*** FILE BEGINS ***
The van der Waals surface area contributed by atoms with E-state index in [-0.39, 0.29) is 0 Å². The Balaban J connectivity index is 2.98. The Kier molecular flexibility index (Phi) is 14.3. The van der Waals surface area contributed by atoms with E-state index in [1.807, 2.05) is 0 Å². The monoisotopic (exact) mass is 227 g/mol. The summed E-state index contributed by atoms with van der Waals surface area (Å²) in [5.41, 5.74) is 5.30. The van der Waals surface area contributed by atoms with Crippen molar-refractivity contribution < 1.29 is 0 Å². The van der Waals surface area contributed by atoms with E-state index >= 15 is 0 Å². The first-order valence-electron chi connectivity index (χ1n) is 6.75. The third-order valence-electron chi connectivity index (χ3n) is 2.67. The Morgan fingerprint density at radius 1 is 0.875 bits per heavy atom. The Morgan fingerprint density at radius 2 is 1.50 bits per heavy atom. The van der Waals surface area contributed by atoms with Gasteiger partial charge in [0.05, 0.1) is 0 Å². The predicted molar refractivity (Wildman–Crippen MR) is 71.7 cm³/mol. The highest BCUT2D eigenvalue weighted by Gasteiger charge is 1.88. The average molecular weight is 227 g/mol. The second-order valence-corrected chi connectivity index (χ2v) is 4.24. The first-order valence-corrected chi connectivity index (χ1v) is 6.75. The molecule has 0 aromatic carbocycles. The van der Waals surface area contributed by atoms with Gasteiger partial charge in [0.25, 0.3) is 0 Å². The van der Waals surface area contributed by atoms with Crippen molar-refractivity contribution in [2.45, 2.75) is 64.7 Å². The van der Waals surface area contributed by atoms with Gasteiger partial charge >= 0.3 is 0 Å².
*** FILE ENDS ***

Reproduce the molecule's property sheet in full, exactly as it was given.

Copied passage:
The van der Waals surface area contributed by atoms with E-state index in [-0.39, 0.29) is 0 Å². The Balaban J connectivity index is 2.98. The Kier molecular flexibility index (Phi) is 14.3. The van der Waals surface area contributed by atoms with E-state index in [1.807, 2.05) is 0 Å². The monoisotopic (exact) mass is 227 g/mol. The summed E-state index contributed by atoms with van der Waals surface area (Å²) in [5.41, 5.74) is 5.30. The van der Waals surface area contributed by atoms with Crippen molar-refractivity contribution < 1.29 is 0 Å². The van der Waals surface area contributed by atoms with E-state index >= 15 is 0 Å². The first-order valence-electron chi connectivity index (χ1n) is 6.75. The third-order valence-electron chi connectivity index (χ3n) is 2.67. The Morgan fingerprint density at radius 1 is 0.875 bits per heavy atom. The Morgan fingerprint density at radius 2 is 1.50 bits per heavy atom. The van der Waals surface area contributed by atoms with Gasteiger partial charge in [0.05, 0.1) is 0 Å². The predicted molar refractivity (Wildman–Crippen MR) is 71.7 cm³/mol. The highest BCUT2D eigenvalue weighted by Gasteiger charge is 1.88. The average molecular weight is 227 g/mol. The second-order valence-corrected chi connectivity index (χ2v) is 4.24. The first-order valence-corrected chi connectivity index (χ1v) is 6.75. The molecule has 0 aromatic carbocycles. The van der Waals surface area contributed by atoms with Gasteiger partial charge in [0.25, 0.3) is 0 Å². The van der Waals surface area contributed by atoms with Crippen molar-refractivity contribution in [2.45, 2.75) is 64.7 Å². The van der Waals surface area contributed by atoms with Gasteiger partial charge >= 0.3 is 0 Å².